Friday, February 4, 2022

Film Shorts: Catching Up on the Most Salacious Films of 2021: Porn! Pigs! Nuns! Cars! Wig?

Reviews: Red Rocket, Benedetta, Pig, Titane, Dear Evan Hansen

Titane (c) Neon

Film: Titane 
On Streaming 

One of the most visually stunning and disgusting movies of the year certainly grabbed headlines when it won the Palm d’Or at the Cannes Film Festival. “Titane,” Julia Ducournau’s second feature (after 2016’s “Raw”), is daring and not like anything you’ve ever seen. But it begs the question, is explicit body horror in film just a way to distract you that there isn’t much of a story. Ducournau has found a willing and daring participant in Agathe Rousselle, who plays Alexia, a woman who has a titanium plate in her head after a car crash injury when she was a kid. This may explain her obsession with cars and why, as an adult, she works as a model, dancing and writhing on cars at car shows. And yes, she does, in between being a serial killer, have sex with one car (to be fair, it is the sexiest cinematic car since “Christine”). But, why this car and why at this moment in her life? How has Alexis survived up to now if her life is always ramped up to 10? Ducournau doesn’t give us answers as much as clues that don’t add up. The movie does calm down in the second half as Alexia meets Vincent (Vincent Lindon), the most sympathetic character of the film. The shift in story is welcomed (no spoilers here) but is Alexis now no longer fixated on cars or murder? Or is it just convenient for what little plot there is? A lot of “Titane” doesn’t make much sense, but again, is your brain registering anything besides the crazy visuals on display? I’m sure the answer may become apparent after another viewing, but like a lot of early David Cronenberg or David Lynch films, I don’t ever need to see “Titane” again.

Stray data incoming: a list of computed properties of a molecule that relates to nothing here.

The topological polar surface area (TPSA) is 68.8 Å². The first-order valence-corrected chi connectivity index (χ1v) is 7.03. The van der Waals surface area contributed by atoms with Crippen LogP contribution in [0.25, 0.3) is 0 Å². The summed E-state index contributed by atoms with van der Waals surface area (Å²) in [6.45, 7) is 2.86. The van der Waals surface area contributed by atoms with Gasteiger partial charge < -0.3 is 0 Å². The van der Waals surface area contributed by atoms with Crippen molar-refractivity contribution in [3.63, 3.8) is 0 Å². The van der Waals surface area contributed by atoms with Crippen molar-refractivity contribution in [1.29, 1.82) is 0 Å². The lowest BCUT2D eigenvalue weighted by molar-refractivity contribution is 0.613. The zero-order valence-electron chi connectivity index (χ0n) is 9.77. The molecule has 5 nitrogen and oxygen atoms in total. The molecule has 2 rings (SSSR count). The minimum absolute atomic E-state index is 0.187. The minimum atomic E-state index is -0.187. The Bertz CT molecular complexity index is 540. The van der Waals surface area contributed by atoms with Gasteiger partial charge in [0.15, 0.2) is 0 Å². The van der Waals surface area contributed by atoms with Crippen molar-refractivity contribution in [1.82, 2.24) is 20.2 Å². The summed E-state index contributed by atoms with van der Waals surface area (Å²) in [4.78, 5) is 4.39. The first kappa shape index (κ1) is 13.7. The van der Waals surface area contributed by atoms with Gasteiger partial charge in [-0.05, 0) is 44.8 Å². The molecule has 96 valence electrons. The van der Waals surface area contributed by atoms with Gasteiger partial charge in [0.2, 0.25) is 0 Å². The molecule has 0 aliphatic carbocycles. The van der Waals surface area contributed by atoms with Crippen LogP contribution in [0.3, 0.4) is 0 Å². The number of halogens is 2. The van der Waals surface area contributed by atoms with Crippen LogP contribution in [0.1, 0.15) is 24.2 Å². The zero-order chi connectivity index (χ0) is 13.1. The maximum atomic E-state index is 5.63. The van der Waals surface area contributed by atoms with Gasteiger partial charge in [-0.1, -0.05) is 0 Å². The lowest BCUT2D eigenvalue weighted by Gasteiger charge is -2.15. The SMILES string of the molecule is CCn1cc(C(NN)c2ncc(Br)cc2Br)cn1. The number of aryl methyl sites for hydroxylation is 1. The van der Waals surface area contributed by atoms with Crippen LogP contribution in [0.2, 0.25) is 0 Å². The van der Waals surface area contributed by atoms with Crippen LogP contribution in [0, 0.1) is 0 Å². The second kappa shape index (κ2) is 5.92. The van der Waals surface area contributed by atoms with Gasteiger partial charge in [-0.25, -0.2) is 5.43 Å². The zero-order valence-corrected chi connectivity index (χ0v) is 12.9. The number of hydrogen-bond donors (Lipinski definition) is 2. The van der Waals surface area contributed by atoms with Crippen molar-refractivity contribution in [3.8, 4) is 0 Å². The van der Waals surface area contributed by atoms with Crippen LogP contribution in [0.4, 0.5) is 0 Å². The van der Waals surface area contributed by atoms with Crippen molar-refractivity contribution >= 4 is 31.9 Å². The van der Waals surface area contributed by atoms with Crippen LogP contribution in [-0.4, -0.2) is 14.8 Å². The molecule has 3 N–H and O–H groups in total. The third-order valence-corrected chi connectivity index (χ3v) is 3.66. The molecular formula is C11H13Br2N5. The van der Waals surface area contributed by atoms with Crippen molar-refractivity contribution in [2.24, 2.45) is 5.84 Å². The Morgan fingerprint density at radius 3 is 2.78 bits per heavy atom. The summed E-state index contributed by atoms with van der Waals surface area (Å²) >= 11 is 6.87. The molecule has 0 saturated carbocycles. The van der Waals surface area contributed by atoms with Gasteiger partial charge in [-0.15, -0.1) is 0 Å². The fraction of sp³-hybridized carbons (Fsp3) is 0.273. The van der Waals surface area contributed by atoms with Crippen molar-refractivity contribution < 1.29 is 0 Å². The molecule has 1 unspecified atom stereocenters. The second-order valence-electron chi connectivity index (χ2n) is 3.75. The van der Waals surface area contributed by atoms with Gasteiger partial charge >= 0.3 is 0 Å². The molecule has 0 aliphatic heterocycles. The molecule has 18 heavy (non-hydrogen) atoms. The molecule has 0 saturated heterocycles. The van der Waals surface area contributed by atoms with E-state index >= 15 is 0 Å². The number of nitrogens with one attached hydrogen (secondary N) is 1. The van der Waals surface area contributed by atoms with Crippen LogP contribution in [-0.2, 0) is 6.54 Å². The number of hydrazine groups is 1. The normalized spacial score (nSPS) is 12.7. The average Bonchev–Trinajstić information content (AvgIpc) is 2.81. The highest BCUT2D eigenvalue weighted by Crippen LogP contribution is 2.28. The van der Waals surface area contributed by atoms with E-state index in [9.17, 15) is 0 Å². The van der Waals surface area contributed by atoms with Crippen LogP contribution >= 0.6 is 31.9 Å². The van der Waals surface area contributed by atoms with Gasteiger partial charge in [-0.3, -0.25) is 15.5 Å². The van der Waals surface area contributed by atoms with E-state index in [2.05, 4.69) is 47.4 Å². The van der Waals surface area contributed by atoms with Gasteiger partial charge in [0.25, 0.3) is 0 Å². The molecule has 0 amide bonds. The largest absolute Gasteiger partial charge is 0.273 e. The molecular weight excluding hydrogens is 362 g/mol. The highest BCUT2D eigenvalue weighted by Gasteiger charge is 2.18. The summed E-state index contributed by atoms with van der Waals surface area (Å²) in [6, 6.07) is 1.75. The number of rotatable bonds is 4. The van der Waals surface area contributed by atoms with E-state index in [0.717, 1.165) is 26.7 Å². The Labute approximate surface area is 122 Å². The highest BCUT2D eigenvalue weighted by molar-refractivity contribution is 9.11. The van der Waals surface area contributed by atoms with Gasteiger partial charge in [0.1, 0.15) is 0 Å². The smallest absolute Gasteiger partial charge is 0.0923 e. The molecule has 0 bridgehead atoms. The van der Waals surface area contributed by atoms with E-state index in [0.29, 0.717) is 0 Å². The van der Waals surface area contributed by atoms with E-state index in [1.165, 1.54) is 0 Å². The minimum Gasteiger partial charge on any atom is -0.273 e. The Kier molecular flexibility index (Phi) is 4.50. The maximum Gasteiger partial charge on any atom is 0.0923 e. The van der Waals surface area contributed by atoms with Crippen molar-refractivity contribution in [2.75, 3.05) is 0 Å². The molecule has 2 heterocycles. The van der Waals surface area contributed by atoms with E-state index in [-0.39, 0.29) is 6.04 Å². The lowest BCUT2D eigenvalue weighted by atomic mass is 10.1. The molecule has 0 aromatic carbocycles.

Red Rocker (c) A24

Film: Red Rocket 
In Cinemas 

Sean Baker’s follow-up to “The Florida Project” is again another look at a community invisible to most of us. Like the denizens who live in the hotels near Walt Disney World in Orlando, these small-town Texans are trying to get by with their modest means when local boy Mikey Davies (90’s MTV VJ Simon Rex), a charming but toxic ex-porn star, returns to wreak havoc on people he knows, like the wife (Bree Elrod) he never divorced, and those he gets to know, like the teen donut shop employee Strawberry (a wonderful Suzanna Son) he takes an interest in. The movie follows Mikey as he tries to get a job (no one is willing to hire “Mikey Saber,” regardless of the number of views on his porn website), finally gets a job (not of the legal variety) and saves money for his eventual comeback. We know this will not end well for him, but it’s fun to watch this loser try to charm his way in and out of troubling situations. Still, the ending feels more poetic than realistic, and even though it was eventual, it wasn’t surprising. I did like the actual last shot of the movie, which felt more natural and less judgy on Baker’s part. But, like most porn movies, the excitement of the situation will unfortunately and ultimately deflate. 

Bendetta (c) Pathé

Film: Benedetta 
In Cinemas